We are in a major oil correction, as we predicted early July (with somewhat fortuitous timing). The reasons behind the drop is simple, oil got so expensive that where consumers feel the effects (which is really not everywhere due to distorting subsidies and taxes), it changed behaviour. A slow-down in world economic growth is the other argument. But that won’t last..
First, the case for the correction once more:
- Oil demand in the United States, the world’s biggest oil consumer, dropped by 800,000 barrels per day (bpd) in the first half of 2008, the steepest volume drop in 26 years. Some analysts say falling demand from developed economies in the Organization for Economic Co-operation and Development (OECD) could undermine gains from emerging economies like China that have underpinned the six-year rally in oil. “If that contraction becomes steeper, at some point it’s going to be hard to argue there is enough non-OECD growth to offset it,” said Mike Wittner, analyst for Societe Generale.
- “We’re at a major inflection point for the dollar which could help to deepen this decline in prices,” said Jarvis, adding oil’s sharp move would test OPEC’s preferred price floor when the producer group meets to decide on output policy.
- On Tuesday oil fell below $110 a barrel, a key support level identified by technical analysts who predict future price movements by studying charts. They have said the market could fall as far as around $60 a barrel before the long-term bull trend would be broken and there is strong support at $100.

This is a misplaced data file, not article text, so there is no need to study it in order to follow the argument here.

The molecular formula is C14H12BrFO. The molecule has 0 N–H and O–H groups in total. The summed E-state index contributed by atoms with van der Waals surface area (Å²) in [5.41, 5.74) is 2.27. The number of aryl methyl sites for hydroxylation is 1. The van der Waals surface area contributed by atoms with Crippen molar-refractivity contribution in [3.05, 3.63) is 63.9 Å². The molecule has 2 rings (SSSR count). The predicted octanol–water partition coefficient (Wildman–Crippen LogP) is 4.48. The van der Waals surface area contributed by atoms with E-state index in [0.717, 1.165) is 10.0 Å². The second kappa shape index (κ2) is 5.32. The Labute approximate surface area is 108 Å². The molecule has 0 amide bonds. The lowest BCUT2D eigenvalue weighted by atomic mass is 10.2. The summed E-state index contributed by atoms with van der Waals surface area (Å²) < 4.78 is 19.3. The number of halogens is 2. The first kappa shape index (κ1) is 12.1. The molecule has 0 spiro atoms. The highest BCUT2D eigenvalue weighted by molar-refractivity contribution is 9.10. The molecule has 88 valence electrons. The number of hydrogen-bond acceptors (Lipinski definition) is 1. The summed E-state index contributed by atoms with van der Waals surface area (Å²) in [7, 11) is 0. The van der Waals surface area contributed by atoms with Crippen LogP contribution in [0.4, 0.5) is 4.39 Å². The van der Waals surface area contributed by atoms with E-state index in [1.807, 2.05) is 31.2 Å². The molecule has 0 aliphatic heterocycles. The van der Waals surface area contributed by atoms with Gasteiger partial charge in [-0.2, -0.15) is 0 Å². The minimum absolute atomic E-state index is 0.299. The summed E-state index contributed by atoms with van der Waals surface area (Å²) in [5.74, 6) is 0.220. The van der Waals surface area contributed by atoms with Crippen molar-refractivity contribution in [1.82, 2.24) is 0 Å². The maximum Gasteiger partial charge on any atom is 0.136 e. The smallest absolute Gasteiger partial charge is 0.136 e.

- Iran has said $100 is the lowest acceptable oil price and called for the group to cut output by 1.5 million bpd by early next year. Fellow price hawk Venezuela has said around $100 a barrel is a fair price, while other OPEC sources have suggested a price floor closer to $80 a barrel because of concerns about the effects of high fuel costs on large consumer economies.
- There are fears that prices below that level would discourage investment in new production capacity.
- High oil prices and economic problems started to decline demand in some developed countries, most notably the US
- That decline might offset structurally rising demand from developing countries
- The rebound in the dollar is helping
- OPEC countries, at some point, will not stand by idle, and there is a new assertiveness and power supported by non-OPEC countries like Russia
- Lower prices are a disincentive to invest in production capacity, and will increase demand in the developed countries again
- Most importantly though is that demand is structurally increasing in developing countries
- And production in many of the biggest oil fields are already declining (“economic peak oil”)
- Most of world reserves are in awkward places with awkward regimes, with little incentive to invest or increase supply
We will provide some details for the latter points:
Demand from developing countries structurally increasing
- Oil demand from China increased from 3.4M barrels/d (1995) to 7M barrels/d (2005) (and further to 8Mb/d last June)
- Oil imports from India are expected to triple to 5Mb/d by 2020
- Even the US, the falling demand could be just a blip, as between 1995 and 2005 oil demand grew from 17.7Mb/d to 20.7Mb/d.
- Asia accounts for 60% of the world’s new oil demand. [moneymoring]
Supply might already have peaked
- At least nine of the largest 21 oil fields on the planet are in decline.
- In 2006, a Saudi Aramco spokesman admitted that its mature fields are declining 8% per year. It’s now clear that Ghawar, the largest oil field in the world, has peaked.